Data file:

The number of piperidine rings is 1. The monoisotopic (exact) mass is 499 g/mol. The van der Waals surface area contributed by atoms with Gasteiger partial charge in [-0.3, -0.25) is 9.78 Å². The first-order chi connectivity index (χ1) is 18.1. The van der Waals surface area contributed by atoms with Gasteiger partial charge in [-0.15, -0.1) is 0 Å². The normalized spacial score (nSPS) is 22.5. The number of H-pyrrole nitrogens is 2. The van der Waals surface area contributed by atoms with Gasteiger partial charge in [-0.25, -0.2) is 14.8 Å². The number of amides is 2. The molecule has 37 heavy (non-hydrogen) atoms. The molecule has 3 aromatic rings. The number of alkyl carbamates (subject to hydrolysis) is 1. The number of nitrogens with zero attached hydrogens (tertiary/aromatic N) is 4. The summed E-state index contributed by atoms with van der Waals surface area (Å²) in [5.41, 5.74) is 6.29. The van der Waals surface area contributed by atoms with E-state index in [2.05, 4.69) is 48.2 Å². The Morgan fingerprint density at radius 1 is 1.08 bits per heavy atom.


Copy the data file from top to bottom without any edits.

The number of piperidine rings is 1. The monoisotopic (exact) mass is 499 g/mol. The van der Waals surface area contributed by atoms with Gasteiger partial charge in [-0.3, -0.25) is 9.78 Å². The first-order chi connectivity index (χ1) is 18.1. The van der Waals surface area contributed by atoms with Gasteiger partial charge in [-0.15, -0.1) is 0 Å². The normalized spacial score (nSPS) is 22.5. The number of H-pyrrole nitrogens is 2. The van der Waals surface area contributed by atoms with Gasteiger partial charge in [-0.25, -0.2) is 14.8 Å². The number of amides is 2. The molecule has 37 heavy (non-hydrogen) atoms. The molecule has 3 aromatic rings. The number of alkyl carbamates (subject to hydrolysis) is 1. The number of nitrogens with zero attached hydrogens (tertiary/aromatic N) is 4. The summed E-state index contributed by atoms with van der Waals surface area (Å²) in [5.41, 5.74) is 6.29. The van der Waals surface area contributed by atoms with E-state index in [2.05, 4.69) is 48.2 Å². The Morgan fingerprint density at radius 1 is 1.08 bits per heavy atom.